Since the ratio of internal to perimeter loads is 2 : 1, i.e. the same as in Design Example 2 (section 12.3.4), the centroid of loads will again be 2.0 m from grid line B. A 9.0 m long base, as in Design Example 2, would therefore again be required to achieve a balanced rectangular foundation.
This relatively long base would however be associated with comparatively large bending moments and reinforcement areas. A more economic foundation is likely to be achieved using a shorter trapezoidal balanced foundation.
|Fig. 12.11 Trapezoidal balanced foundation design|
Condition for a balanced trapezoidal foundation
Again the condition for a balanced foundation is for the centre of gravity of the base to coincide with the centroid of the applied loads.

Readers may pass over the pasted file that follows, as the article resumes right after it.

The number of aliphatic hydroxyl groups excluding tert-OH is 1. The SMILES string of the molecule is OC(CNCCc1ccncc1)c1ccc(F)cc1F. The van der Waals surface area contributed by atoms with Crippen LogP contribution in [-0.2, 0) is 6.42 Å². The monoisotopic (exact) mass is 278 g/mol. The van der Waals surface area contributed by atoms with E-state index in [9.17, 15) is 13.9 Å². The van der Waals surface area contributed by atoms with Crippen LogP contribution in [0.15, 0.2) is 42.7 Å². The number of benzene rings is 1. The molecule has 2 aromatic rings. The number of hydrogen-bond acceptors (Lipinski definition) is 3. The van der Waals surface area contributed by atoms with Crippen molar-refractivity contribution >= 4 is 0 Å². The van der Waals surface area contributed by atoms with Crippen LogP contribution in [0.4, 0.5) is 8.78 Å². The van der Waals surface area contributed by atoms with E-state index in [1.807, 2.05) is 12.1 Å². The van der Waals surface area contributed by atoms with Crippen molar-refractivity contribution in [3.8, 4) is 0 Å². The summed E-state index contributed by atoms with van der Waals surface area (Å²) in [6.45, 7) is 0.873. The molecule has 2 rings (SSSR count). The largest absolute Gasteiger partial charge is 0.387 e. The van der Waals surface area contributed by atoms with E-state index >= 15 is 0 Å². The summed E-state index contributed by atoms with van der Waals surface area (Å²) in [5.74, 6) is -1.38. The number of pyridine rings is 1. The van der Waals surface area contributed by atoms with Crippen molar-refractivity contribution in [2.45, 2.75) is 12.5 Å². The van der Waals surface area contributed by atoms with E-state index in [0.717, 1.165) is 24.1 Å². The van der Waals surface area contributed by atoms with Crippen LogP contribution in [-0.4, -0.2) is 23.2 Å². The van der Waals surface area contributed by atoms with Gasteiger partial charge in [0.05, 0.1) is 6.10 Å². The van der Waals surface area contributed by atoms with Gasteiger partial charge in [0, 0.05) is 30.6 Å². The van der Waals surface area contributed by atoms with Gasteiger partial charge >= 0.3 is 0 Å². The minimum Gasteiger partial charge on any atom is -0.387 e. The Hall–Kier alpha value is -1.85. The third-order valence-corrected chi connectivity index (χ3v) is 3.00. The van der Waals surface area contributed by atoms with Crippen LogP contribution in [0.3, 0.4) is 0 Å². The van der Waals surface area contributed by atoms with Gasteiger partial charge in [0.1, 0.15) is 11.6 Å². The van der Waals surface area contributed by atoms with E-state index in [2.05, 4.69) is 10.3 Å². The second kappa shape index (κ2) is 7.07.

about x–x, the location of the centre of gravity of the base of area A is given by
Area of base
The values of B1 and B2 would normally be chosen to minimize the size of the base. This would result in a bearing pressure equal to the allowable bearing pressure, na, giving a base area
Dimensions of base
The end of the base furthest from the site boundary will, in this instance, be chosen to extend beyond grid line B by the same amount as a standard 3.65 m × 3.65 m internal pad foundation (see section 12.3.4), i.e. extending by 3.65/2 = 1.825 m.
Thus, from Fig. 12.11,
Ultimate design pressure
The combined dead and imposed partial load factor is γP = 1.51, as in the previous examples. The ultimate design pressure for reinforcement design, pu, is given by